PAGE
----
Marysville family finds miracles at edge of crises

  • Reader Column / Reader Column
  • Tuesday, November 27, 2001 9:00pm
  • Local News

BY DEBBIE ROCK

God said he would never give us more than we could handle.

Well, believe me when I say only God knows how much we can take.

I would have never thought I could come out smiling. But I choose to live life on the edge of a miracle, not on the edge of a crisis.

I look back four years to Halloween night when I found my daughter, Katie, and grandson, Austin, in a flooded river after they had plummeted over a 200-foot cliff.

Thank God for a mother’s intuition, or gut feeling, or a message from above. I just knew it. A crisis turned into a miracle.

Then one sunny July morning 16 months ago, my son Josh was in a wreck and airlifted to Harborview Medical Center in Seattle.

Doctors informed us he was brain dead and probably wouldn’t make it through the night. I was in shock.

We gathered in a circle prayer, and let me tell you — things haven’t been the same since.

We were on the edge of another miracle! We were about to hear a soon-to-be familiar phrase doctors would repeat throughout the next three months.

"We don’t know what’s going on. We can’t explain it. We’ve never seen anything like it."

Hallelujah for the power of prayer! Josh had just responded to doctors and was headed for the intensive care unit, where each crisis quickly spread into a chain reaction of God’s awesome miracles.

Calls started coming in from people giving us identical messages they claimed were from God. It was spooky but exciting at the same time.

As doctors kept delivering bad news, I refused to let fear get in the way of my faith.

When neurosurgeons said a miracle was the only thing that could save Josh now, I snapped back quickly, "That’s exactly what you’re going to see, because we’re the miracle family! You’re going to see the biggest miracle you’ve ever seen in this hospital."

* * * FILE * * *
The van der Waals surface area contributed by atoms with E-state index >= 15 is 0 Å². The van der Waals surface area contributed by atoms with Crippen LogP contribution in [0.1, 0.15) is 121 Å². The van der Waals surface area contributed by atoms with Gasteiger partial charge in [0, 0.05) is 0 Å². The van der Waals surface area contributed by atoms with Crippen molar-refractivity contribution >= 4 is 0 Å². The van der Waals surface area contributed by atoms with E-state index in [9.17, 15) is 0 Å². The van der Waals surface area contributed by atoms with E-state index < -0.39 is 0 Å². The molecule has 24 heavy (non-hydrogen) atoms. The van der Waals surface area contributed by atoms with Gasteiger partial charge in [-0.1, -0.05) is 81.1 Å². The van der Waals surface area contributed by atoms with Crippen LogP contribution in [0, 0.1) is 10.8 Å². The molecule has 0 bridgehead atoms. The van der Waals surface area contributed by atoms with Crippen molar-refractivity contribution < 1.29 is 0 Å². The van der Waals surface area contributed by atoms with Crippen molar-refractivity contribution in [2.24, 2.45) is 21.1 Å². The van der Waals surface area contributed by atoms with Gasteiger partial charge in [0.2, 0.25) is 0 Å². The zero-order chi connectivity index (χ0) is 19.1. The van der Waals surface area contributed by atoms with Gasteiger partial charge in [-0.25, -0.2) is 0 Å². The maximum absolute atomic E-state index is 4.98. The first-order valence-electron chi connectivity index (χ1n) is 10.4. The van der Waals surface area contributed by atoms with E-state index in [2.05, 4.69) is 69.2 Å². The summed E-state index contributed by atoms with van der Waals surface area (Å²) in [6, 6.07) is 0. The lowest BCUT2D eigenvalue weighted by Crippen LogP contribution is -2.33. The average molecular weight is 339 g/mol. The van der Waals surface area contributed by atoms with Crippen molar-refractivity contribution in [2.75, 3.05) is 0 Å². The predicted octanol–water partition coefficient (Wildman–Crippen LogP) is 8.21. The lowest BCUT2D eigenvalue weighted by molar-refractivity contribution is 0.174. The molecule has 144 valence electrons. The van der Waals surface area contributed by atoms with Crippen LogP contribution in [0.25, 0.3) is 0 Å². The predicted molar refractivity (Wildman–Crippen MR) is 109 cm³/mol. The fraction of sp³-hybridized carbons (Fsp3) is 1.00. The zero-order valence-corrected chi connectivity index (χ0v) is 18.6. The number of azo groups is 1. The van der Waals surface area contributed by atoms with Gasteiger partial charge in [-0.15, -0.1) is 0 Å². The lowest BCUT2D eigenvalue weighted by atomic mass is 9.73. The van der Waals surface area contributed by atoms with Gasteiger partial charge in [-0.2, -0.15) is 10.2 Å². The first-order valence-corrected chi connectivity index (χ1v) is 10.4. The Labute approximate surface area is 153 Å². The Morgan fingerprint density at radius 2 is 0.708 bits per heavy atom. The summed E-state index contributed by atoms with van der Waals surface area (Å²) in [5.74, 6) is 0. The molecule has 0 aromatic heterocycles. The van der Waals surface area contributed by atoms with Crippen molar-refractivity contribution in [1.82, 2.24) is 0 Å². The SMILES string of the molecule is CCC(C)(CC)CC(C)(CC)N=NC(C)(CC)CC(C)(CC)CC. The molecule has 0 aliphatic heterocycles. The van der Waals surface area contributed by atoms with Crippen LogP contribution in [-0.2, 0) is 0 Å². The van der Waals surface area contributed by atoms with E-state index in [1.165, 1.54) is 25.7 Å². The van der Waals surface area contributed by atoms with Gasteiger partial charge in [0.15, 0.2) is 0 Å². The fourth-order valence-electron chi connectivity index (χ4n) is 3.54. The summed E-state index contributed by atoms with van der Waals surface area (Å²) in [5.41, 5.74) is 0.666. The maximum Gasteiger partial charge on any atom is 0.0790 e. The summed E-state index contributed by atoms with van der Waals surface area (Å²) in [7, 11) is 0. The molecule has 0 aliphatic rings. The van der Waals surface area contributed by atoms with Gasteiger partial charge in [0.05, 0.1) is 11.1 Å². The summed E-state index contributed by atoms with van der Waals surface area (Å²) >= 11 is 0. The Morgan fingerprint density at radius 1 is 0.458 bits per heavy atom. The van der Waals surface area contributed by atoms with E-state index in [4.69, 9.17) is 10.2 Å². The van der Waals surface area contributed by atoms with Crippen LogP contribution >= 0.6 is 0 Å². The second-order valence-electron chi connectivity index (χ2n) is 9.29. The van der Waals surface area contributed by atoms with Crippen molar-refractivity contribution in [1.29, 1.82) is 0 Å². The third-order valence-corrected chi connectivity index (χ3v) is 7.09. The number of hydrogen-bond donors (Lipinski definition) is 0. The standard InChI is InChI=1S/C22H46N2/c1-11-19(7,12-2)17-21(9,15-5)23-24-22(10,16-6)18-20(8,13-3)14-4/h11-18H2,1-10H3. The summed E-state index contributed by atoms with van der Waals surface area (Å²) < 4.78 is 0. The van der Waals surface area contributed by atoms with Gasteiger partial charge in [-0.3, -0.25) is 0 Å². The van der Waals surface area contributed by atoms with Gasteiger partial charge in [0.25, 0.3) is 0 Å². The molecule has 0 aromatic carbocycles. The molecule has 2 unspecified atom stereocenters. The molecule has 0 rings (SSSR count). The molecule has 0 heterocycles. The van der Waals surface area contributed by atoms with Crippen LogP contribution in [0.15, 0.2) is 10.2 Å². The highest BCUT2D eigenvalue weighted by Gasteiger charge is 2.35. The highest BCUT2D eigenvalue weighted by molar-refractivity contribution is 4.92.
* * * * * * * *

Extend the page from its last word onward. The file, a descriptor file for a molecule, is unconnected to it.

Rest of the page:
Josh is a walking miracle today. Although he is blind and deaf, God told me not to panic.

Doctors say his optical nerves are dead. He will never see any light. No surgery is available. His skull fractured through his ears, leaving him permanently deaf.

Josh has seen specialists at Harborview and the University of Washington.

But the miracle family knows that with God all things are possible.

We spell on Josh’s forehead, chest or leg for communication. More than a thousand words a day.

He can read inside out, mirror image at that. He can hardly believe half his skull was in the freezer, was paralyzed, wore diapers and ate through feeding tubes for the first nine months after the accident.

He didn’t know his own family for more than 10 months. He thought my name was "Mo" for a few days because he couldn’t remember more than two letters at a time.

We tell him of the five huge miracles God has already given and to expect six and seven for the return of his eyes and ears.

His speech is perfect as he tells people of his visions and dreams of Jesus smiling. He talks of being on a stage with a bright light shining on a crowd of people as he sees Jesus coming through the clouds.